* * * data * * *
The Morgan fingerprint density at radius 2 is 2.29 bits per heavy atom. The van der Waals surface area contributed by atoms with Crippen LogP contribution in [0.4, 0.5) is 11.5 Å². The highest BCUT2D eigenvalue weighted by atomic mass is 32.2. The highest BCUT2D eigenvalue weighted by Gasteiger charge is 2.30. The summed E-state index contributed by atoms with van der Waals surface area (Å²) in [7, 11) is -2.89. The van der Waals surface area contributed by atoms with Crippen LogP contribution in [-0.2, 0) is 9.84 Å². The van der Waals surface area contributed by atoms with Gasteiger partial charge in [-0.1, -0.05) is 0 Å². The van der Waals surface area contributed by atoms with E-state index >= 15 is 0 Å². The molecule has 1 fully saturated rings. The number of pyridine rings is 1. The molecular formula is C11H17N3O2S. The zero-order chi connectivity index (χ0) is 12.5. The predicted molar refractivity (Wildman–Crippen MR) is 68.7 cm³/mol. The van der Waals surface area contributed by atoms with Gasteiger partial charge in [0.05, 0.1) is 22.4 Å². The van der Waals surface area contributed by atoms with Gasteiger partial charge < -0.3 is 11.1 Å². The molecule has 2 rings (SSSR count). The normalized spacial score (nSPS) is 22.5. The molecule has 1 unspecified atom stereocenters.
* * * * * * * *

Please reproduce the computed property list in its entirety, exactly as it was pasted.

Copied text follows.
The Morgan fingerprint density at radius 2 is 2.29 bits per heavy atom. The van der Waals surface area contributed by atoms with Crippen LogP contribution in [0.4, 0.5) is 11.5 Å². The highest BCUT2D eigenvalue weighted by atomic mass is 32.2. The highest BCUT2D eigenvalue weighted by Gasteiger charge is 2.30. The summed E-state index contributed by atoms with van der Waals surface area (Å²) in [7, 11) is -2.89. The van der Waals surface area contributed by atoms with Crippen LogP contribution in [-0.2, 0) is 9.84 Å². The van der Waals surface area contributed by atoms with Gasteiger partial charge in [-0.1, -0.05) is 0 Å². The van der Waals surface area contributed by atoms with E-state index >= 15 is 0 Å². The molecule has 1 fully saturated rings. The number of pyridine rings is 1. The molecular formula is C11H17N3O2S. The zero-order chi connectivity index (χ0) is 12.5. The predicted molar refractivity (Wildman–Crippen MR) is 68.7 cm³/mol. The van der Waals surface area contributed by atoms with Gasteiger partial charge in [0.05, 0.1) is 22.4 Å². The van der Waals surface area contributed by atoms with Gasteiger partial charge < -0.3 is 11.1 Å². The molecule has 2 rings (SSSR count). The normalized spacial score (nSPS) is 22.5. The molecule has 1 unspecified atom stereocenters.